We all have a general sense of the power of language: how sympathetic words sooth and unkind ones constrict; how politicians and corporations employ just a few phrases to condition the minds of millions. We also know that mainstream thinking and talking at once reflect and buttress power structures such as patriarchy, racial superiority, and ecocide. Others have written articulately about how to become aware of and adjust our language so that it is more respectful, egalitarian, and generally caring.
But here I’d like to go deeper still, into what language essentially is … and then suggest how we might make specific practical changes in our thought and speech to enhance our well-being and harmony within Nature. When you consider the deep structural problems within the dominant culture, it’s hard to escape language as a principal culprit. What could be more satisfying than to look at how you individually — and within your family or community — can begin today to make changes to that deeply conditioned aspect of culture and create something new, inspiring, and Gaia-centric?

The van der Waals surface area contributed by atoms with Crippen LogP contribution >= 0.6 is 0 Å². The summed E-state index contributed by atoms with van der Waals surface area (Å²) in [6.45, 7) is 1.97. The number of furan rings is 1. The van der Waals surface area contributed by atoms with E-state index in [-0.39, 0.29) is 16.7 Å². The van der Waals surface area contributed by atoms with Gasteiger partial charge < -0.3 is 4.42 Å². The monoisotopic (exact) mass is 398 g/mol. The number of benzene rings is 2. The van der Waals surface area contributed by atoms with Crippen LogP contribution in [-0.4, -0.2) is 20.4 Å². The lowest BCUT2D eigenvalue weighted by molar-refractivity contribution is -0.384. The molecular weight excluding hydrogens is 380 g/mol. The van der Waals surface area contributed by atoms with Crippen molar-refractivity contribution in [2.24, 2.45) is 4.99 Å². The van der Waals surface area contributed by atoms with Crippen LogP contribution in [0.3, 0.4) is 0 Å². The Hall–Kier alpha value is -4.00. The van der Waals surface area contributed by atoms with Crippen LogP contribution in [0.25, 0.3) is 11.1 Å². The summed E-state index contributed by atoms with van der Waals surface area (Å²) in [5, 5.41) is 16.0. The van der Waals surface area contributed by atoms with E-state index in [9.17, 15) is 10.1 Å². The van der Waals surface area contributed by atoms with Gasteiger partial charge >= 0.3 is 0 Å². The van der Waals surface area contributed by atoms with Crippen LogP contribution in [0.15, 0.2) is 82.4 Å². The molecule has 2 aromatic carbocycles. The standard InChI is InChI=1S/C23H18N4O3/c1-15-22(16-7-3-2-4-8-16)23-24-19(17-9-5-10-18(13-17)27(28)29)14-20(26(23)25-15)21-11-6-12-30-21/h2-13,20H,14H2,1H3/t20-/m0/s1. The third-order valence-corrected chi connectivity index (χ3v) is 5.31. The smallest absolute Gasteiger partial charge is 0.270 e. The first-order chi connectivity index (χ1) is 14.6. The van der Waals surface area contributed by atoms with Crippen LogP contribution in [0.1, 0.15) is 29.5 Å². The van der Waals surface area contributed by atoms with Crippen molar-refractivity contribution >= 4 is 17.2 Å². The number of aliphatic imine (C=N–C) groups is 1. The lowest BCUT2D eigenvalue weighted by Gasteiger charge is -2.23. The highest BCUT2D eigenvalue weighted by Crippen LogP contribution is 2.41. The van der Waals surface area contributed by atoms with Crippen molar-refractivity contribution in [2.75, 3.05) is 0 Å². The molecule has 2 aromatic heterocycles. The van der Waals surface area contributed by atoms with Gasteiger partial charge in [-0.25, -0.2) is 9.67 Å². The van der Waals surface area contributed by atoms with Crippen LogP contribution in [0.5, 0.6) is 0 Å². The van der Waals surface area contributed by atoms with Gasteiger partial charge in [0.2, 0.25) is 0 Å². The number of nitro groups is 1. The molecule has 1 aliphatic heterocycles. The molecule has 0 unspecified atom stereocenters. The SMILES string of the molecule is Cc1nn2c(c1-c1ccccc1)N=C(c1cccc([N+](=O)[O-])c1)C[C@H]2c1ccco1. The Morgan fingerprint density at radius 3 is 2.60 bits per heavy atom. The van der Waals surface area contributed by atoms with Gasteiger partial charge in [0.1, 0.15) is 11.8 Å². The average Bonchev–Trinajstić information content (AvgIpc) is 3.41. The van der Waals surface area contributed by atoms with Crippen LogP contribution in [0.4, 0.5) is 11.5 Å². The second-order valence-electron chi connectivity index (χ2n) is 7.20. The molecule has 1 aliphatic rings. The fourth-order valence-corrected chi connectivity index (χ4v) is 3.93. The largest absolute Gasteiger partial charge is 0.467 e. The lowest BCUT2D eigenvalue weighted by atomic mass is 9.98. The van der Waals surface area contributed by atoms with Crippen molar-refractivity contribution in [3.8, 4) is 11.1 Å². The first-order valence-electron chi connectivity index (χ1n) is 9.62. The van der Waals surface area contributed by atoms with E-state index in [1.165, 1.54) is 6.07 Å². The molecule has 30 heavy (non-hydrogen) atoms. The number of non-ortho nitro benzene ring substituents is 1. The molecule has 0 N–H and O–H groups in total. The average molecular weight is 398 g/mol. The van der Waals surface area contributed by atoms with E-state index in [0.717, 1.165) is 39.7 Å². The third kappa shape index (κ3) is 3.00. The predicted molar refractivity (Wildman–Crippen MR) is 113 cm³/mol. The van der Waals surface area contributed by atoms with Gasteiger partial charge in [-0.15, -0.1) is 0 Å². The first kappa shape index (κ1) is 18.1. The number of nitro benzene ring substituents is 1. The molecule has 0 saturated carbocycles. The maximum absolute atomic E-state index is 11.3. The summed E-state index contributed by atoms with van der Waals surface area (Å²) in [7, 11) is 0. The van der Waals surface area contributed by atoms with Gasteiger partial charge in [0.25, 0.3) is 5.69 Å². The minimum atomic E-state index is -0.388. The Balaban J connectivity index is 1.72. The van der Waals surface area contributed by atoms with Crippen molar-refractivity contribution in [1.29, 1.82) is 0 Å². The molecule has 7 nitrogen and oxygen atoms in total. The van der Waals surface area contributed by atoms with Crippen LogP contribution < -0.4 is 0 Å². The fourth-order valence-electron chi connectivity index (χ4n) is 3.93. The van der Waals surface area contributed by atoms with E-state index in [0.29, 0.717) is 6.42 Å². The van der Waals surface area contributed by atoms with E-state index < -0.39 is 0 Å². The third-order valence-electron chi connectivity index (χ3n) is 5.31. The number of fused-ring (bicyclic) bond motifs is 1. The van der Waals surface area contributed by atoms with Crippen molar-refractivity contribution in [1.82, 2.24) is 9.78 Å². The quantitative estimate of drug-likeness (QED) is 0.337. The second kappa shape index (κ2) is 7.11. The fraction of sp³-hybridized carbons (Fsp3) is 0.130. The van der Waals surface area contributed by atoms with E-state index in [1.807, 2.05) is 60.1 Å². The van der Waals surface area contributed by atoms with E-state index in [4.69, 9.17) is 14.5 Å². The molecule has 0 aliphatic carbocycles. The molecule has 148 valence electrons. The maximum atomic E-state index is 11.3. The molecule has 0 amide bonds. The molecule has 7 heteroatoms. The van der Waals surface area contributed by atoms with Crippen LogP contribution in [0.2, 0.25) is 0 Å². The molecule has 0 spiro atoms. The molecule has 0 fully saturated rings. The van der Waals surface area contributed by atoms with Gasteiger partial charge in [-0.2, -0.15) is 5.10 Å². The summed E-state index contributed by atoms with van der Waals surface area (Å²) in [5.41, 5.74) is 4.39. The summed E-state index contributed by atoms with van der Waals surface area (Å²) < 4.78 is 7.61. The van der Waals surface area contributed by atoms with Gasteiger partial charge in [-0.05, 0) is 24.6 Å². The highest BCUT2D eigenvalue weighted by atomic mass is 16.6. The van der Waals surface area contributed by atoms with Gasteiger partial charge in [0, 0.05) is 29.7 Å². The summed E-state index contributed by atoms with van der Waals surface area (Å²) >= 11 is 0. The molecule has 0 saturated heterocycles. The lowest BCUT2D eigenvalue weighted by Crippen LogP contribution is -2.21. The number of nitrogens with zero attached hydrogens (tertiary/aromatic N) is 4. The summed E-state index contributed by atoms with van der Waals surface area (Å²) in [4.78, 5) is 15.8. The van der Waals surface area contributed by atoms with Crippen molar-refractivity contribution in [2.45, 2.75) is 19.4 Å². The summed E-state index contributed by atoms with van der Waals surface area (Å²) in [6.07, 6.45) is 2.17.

BEFORE WE GET TO the practical actions and solutions, it is vital to delve into the depth of today’s language conundrum.
Pioneering cultural ecologist David Abram, in his book The Spell of the Sensuous, goes to the headwaters of human linguistics and discovers nature communicating with itself. Human beings, until quite recently in our evolution, lived within a bigger-than-bi-ped background where anthro-talk was but one of thousands of sounds, along with the babble of a brook or the crick of a cricket. Human language was, of course, utilitarian — hunting, courtship, fishing, and “grooming” others of our species through greetings and sharing information. But so too were — and are — other species’ calls, songs, and cautions. Consider Ishmael, the great literary classic that pointed so powerfully to anthropocentrism as we had never before heard it. The gorilla in the book says not a word. Everything exchanged between a human and the gorilla is communicated through a radiating form of communication that intentionally denies the verbal language.